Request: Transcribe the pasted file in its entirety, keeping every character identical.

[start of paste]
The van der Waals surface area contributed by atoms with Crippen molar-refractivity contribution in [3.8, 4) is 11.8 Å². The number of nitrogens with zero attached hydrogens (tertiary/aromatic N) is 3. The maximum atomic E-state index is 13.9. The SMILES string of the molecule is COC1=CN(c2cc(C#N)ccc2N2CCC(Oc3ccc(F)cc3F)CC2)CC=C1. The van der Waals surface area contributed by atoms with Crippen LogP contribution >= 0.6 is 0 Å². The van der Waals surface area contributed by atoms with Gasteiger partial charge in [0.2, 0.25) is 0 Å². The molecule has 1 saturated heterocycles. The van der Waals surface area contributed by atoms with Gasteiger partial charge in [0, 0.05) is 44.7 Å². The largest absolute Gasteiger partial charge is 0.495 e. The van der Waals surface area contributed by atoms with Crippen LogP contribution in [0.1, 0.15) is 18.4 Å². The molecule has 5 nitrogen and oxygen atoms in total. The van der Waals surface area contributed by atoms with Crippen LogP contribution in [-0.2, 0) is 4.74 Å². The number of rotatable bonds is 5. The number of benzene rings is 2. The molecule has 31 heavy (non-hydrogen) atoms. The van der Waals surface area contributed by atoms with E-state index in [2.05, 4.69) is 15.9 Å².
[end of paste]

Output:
The van der Waals surface area contributed by atoms with Crippen molar-refractivity contribution in [3.8, 4) is 11.8 Å². The number of nitrogens with zero attached hydrogens (tertiary/aromatic N) is 3. The maximum atomic E-state index is 13.9. The SMILES string of the molecule is COC1=CN(c2cc(C#N)ccc2N2CCC(Oc3ccc(F)cc3F)CC2)CC=C1. The van der Waals surface area contributed by atoms with Crippen LogP contribution >= 0.6 is 0 Å². The van der Waals surface area contributed by atoms with Gasteiger partial charge in [0.2, 0.25) is 0 Å². The molecule has 1 saturated heterocycles. The van der Waals surface area contributed by atoms with Gasteiger partial charge in [0, 0.05) is 44.7 Å². The largest absolute Gasteiger partial charge is 0.495 e. The van der Waals surface area contributed by atoms with Crippen LogP contribution in [0.1, 0.15) is 18.4 Å². The molecule has 5 nitrogen and oxygen atoms in total. The van der Waals surface area contributed by atoms with Crippen LogP contribution in [-0.2, 0) is 4.74 Å². The number of rotatable bonds is 5. The number of benzene rings is 2. The molecule has 31 heavy (non-hydrogen) atoms. The van der Waals surface area contributed by atoms with E-state index in [2.05, 4.69) is 15.9 Å².